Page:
Thu 9 Nov 2023 to Sat 13 Jan 2024
Artist: Anj Smith
Beginning this November, British artist Anj Smith debuts work from her latest series of paintings in ‘Drifting Habitations,’ her first New York solo exhibition in nearly a decade. Known for intimate, intricately rendered canvases that explore themes of identity, eroticism, anxiety and ecology, Smith’s new work takes on a larger scale to explore notions of atopia, a concept beautifully elucidated by Roland Barthes as ‘drifting habitations,’ through subverting the genre of the female nude.
Set within ecologically devastated landscapes, Smith’s gorgeous but unsettling canvases challenge the notion of fixed locations and invite us to consider the fluidity of our experiences and perceptions of the world. Delving into the complex relationship between self and space, Smith’s luminous works question the very nature of our connections to the environments we inhabit.
Several works on view in the exhibition feature solitary female figures immersed in water. Vibrating with an atmosphere of impending tempest, these paintings evoke rising tides and by extension, hint at the prospect of an approaching natural disaster. Despite their nakedness and seeming vulnerability, the figures appear to have innovated within their apocalyptic surroundings. Smith has said that she sees water as both distinct and malleable, specific and universal, and––like her figures––neither monolithic nor fixed. Above all, the artist aims to express the complexity of dwelling in a human body and how it feels from the inside out to exist against the backdrop of ongoing toxicity.
The pose of the figure in ‘But Tell it Slant’ (2023) calls to mind the famous goddess central to Botticelli’s ‘The Birth of Venus’ (1485–86). In contrast to Botticelli’s celebration of love and beauty, Smith’s painting refuses to offer a clear narrative; its title refers to another familiar masterpiece of the past, Emily Dickinson’s poem ‘Tell All the Truth,’ wherein the reader is advised to tell the truth, but obliquely and incrementally. Smith’s painting exemplifies her interest in playing with ideas of mimicry, veiling and obfuscation, accounting for her tactic of leaving sections of composition more legible than others. The viewer can only ‘read’ the wealth of detail in her work––and thereby discover what is being revealed, what is being withheld––when the eye and brain are slowed, submitting to time.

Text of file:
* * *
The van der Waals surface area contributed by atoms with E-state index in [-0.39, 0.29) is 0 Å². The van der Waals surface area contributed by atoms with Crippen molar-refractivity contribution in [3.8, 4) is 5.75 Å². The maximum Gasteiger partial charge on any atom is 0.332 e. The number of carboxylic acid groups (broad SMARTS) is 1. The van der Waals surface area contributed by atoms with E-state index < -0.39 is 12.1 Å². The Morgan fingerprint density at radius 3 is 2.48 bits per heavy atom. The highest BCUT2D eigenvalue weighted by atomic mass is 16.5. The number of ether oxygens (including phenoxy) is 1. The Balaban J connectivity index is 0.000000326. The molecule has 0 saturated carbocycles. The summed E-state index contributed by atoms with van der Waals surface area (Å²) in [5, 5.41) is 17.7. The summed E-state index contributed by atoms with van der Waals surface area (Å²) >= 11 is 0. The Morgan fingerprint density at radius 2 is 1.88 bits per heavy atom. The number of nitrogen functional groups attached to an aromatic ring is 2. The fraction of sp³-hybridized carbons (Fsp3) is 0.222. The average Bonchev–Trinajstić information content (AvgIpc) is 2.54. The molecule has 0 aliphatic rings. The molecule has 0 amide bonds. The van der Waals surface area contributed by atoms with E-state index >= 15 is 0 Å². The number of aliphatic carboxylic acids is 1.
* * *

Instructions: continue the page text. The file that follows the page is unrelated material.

Genre, perspective, time and gravity are fluid and unpredictable throughout Smith’s paintings, reflecting the uncertainties many are experiencing in this current moment––whether political, cultural or environmental. Thus, some of the large-scale landscape paintings on view in the exhibition, while devoid of human figures, are also portraits: profiles of ecological transition and the rewilding of the natural world. When seen from a distance, ‘Intermittence’ (2022) appears as a straightforward seascape, bleak and barren aside from a bright neon light reaching across the tempestuous sky. But as the viewer gazes into this work, details slowly emerge suggesting different geological epochs have left their mark on this place over many eras. Here, the sea is not a fluid body; instead, it is formed from plates of ice precariously layered like the tiles of an abandoned roof, having frozen and thawed repeatedly. Small marsupials leap and climb across newly formed vegetation, inhabiting an environment that was never meant for them. What appeared at first glance to be a vibrant ribbon of light is not a natural phenomenon but unfurls as a distress signal from far off in the distance, somewhere far beyond the horizon, a surviving remnant of human life.
On the occasion of this exhibition, Hauser & Wirth Publishers will release ‘Anj Smith: Drifting Habitations,’ a catalogue of the artist’s most recent work.
About the Artist
Born in 1978 in Kent, England, Anj Smith studied at Slade School of Fine Art and at Goldsmiths College, both in London, UK, where she continues to be based.
Smith’s paintings are rich in detail, color and texture, collapsing strict definitions of portraiture, landscape and still-life whilst allowing elements of each to co-exist. Her wildly feral landscapes, ambiguous figures, textiles, and rare and exotic flora and fauna investigate the possibility of a contemporary sublime. Drawing upon sources as disparate as the works of Pontormo, entomology and the couture of Madam Grès (as examples), Smith weaves archaic traditions and contemporary signs together into a personal cosmos. In Smith’s luscious visual language, she embraces the instability of meaning, exploring shifting boundaries, disintegration and the liminal.
Carbon savings: Part of this exhibition was shipped by sea from the UK. Transporting by sea versus air resulted in a carbon savings of 11.84tCO2e (tonnes of carbon dioxide equivalent).